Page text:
Are you motherfucking robots? What the hell do you think you’re doing? I can’t help it. I grew up in a place where religion actually had to earn respect before it was given. More specifically, I grew up in a place where, during the fifties, a man decided that having people with baseball bats near voting booths threatening to break your legs if you didn’t vote for his party wasn’t all that illegal if nobody wanted to report it. And that, you know, if a particular rural county decided that voting Liberal was a better idea, well, fuck them, they don’t really need roads or electricity, do they? And the Catholic Church decided that it’d be pretty cool to back him up, you know, since he favoured rural parishes in which the Church thrived, provided that he give them a little something extra in return for their approval. Eventually, people got tired of hearing that “Heaven is Blue and hell is Red” (guess which color his party was) and, well, the best way I can put it, in a concise manner, would be to say that they, the people, got really, really fucking tired of the whole thing.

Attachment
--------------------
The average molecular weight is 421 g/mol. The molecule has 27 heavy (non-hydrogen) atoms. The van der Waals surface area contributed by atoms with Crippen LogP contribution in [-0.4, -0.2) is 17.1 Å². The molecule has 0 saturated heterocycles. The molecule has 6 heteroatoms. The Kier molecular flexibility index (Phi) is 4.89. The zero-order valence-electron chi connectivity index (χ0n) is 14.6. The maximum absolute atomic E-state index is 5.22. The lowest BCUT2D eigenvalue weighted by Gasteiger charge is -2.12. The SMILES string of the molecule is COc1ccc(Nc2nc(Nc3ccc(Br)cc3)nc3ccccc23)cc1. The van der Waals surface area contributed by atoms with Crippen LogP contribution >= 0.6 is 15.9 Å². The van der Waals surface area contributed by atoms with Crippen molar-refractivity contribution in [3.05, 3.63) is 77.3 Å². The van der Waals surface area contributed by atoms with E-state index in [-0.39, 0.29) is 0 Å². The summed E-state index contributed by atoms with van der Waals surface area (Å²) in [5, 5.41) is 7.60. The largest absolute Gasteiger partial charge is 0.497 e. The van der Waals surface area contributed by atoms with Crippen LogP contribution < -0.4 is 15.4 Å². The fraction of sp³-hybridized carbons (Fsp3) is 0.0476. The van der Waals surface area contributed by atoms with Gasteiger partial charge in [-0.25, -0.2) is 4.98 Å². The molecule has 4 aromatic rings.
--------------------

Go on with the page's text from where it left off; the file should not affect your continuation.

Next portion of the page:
So maybe that’s the reason. Maybe that’s why I don’t get that people can pull this kind of unthinking shit right in the face of other people and still be considered as having a shred of intellectual honesty. Because it happened here and people saw it for what it was, that one time, and now they’re not letting it happen again. It’s not as amazing as it sounds; for all their refusing to be sheep to the Church, it often feels like the people of my province are sheep to a whole bunch of other things. Still, we see the Church for what it is, which is an organisation with its own agenda, an organization which has so often reinterpreted its own words, denied its own actions, and liberally revised its supposedly final and divine mandate, that it no longer can be allowed to go forwards unchecked. Not that the Church is universally reviled here, but we refuse to trust it if it hasn’t shown that whatever it’s doing is done in good faith. Needless to say, the Church hasn’t done much here in a couple decades. Couple have been torn down due to lack of attendance, I’m pretty sure. A shame, to be honest, because so much as I find them a gigantic waste of resources, (why erect such a huge, essentially useless building in the honour of a man-God who asks for you to scorn physical wealth?) I find them to be works of art. Made for all the wrong reasons, but art is one of the few things in the world which can afford to be made for no good reason.